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The Trub Experiment

JK, our recipe kit developer, renowned homebrewer and commercial brewer conducted an experiment using a beer with trub and one without to see if trub has the negative effects many believe.
Whilst reading a Reddit AMA with Peter Wolfe, an Anheuser-Busch brewing scientist, JK was drawn to a comment thread about the effects of trub on fermenting beer. Many people were pointing to an experiment conducted by brulosopher in which he deliberately includes trub in his fermenter to measure the results;
He states, ‘there is no appreciable difference between homebrewed beers when the trub is or is not transferred.’
JK began to question why he had always been so careful to pour the beer off of the trub when transferring it to his fermenter. What effect would including this sediment have on the overall clarity and taste of the beer and does it have any effect on fermentation? He decided he needed to conduct his own experiment.
Brew an American Pale Ale and split the batch, being careful to avoid transferring sediment into one fermenter and deliberately including as much as possible in the second. This is to test what effect trub vs no trub has on the end quality of the beer.
4.5kg pale malt
1g Simcoe @ 60 minutes
150g Simcoe @ Whirlpool
Yeast: Mangrove Jacks Burton Union
The brew itself went without a hitch and after chilling his wort down to fermenting temperatures he poured half of the batch through a sanitised sieve to strain out as much hop debris and break material as possible before stirring all the trub into the remaining wort and pouring this all into a separate fermenter.
The gravities for the beers are shown below;
On Day 7 the fermenters were moved to the brew fridge to cold crash ready for bottling on Day 8.
After chilling at 12°C for a day JK took another gravity sample to check everything had stayed the same. After tasting the samples there were already some noticeable differences –the sample from the trub filled fermenter was much more bitter than the no trub sample.
Trub on the left, no trub on the right
After bottling there was some pretty interesting looking trub left in the fermenters;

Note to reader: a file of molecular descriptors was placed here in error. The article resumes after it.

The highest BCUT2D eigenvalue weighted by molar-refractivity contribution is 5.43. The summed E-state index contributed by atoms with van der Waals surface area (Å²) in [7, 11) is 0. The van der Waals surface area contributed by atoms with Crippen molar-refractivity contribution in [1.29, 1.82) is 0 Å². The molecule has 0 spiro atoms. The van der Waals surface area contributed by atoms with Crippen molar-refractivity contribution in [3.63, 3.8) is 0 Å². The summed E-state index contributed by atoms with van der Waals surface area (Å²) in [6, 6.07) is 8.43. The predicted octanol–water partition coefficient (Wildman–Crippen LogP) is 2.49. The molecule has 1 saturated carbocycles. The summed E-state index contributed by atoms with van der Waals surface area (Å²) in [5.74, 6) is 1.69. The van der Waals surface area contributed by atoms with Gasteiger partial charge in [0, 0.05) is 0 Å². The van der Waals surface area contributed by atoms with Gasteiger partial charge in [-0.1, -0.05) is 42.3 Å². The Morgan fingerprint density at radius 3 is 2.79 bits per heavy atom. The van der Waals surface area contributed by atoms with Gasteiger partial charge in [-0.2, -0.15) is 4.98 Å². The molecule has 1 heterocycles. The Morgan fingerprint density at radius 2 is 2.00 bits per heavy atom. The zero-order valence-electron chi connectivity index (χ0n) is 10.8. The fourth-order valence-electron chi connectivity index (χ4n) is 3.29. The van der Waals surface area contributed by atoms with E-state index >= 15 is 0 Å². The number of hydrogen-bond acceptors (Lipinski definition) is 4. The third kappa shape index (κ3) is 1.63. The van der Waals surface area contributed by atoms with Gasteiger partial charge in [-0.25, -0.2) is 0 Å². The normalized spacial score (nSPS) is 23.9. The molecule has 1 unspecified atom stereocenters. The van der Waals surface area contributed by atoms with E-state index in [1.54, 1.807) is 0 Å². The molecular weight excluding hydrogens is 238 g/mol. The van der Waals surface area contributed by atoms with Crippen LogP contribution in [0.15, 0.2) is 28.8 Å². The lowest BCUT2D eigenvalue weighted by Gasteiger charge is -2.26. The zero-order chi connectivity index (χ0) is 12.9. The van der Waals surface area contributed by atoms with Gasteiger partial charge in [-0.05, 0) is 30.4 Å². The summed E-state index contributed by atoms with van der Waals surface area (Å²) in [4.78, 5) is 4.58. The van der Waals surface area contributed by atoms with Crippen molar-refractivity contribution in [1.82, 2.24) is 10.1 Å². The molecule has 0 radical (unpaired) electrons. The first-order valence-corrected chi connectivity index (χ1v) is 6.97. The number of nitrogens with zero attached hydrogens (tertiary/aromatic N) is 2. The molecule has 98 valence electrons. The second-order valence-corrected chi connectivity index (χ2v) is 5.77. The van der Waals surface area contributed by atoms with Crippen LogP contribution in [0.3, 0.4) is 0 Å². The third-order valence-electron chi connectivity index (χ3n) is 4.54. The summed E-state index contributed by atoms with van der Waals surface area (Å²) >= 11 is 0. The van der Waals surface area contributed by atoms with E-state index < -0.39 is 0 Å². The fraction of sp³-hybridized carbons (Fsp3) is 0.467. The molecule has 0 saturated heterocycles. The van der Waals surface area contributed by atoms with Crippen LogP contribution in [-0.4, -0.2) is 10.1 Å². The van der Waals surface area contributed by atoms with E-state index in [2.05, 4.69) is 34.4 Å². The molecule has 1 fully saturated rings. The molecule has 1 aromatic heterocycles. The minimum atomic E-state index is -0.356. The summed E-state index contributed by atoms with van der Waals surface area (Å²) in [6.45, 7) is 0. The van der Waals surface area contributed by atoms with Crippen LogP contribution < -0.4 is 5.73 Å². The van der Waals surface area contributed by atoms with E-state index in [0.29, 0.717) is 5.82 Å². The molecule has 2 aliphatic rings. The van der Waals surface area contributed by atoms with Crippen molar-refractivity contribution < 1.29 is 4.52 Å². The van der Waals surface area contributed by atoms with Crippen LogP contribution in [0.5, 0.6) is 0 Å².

No trub Trub
Overall he managed to get 14 bottles from the trub filled fermenter and 18 from the no trub fermenter.
Then a blind tasting was carried out and 4 colleagues were asked to advise preferences on clarity, aroma and head retention then to state any detectable off flavours and if they could spot which beer had trub in the fermenter.
The beers were poured into 4 lots of separate glasses (so every taster had a glass of each).
Clarity differences (No trub on the left)
The panel was asked which beer has better clarity.
The panel was asked which beer had better aroma.
Head Retention
The panel was asked which beer had better head retention.
All tasters agreed that the head retention was similar on both beers
Off Flavours
Of the two beers, three of the four tasters said that the flavours in the beer with no trub were not as ‘clear’ or ‘defined’ as those in the beer that had been fermented with trub.
They were also asked to guess which beer had trub in the fermenter.
All four tasters got this question wrong.
No Trub
This was the second favourite of the tasters in terms of clarity, aroma or flavour – tasting similar to the trub version but the flavours were less clear and defined. Head retention was good but all tasters incorrectly identified this as being the trub filled beer as it was the significantly hazier of the two.
The hands down winner, this was everyone’s favourite for clarity, aroma and flavour. Good carbonation, it poured pale and clear with a good head. Some particles were still floating in the beer but the lack of haze led everyone to think this was the no trub version of the beer.
From this experiment it would seem;
  • A high proportion of trub can be beneficial, helping with clarity, aroma and overall flavour.
  • Trub may actually help sharpen beer flavours.
  • In a blind taste test none of our tasters could correctly identify the beer from the trub filled fermenter.
Obviously this experiment has taken things to extremes and we aren’t suggesting that any homebrewer would deliberately mix all the trub in their kettle into their wort and add this to the fermenter but the experiment does seem to demonstrate that there is no need to worry if some debris does get into your fermenter and in fact, some trub can be beneficial; aiding in clarity, aroma and flavour as well as providing nutrients for yeast. The downside is that you are likely to reduce beer yield from the fermenter (we got 22% less).

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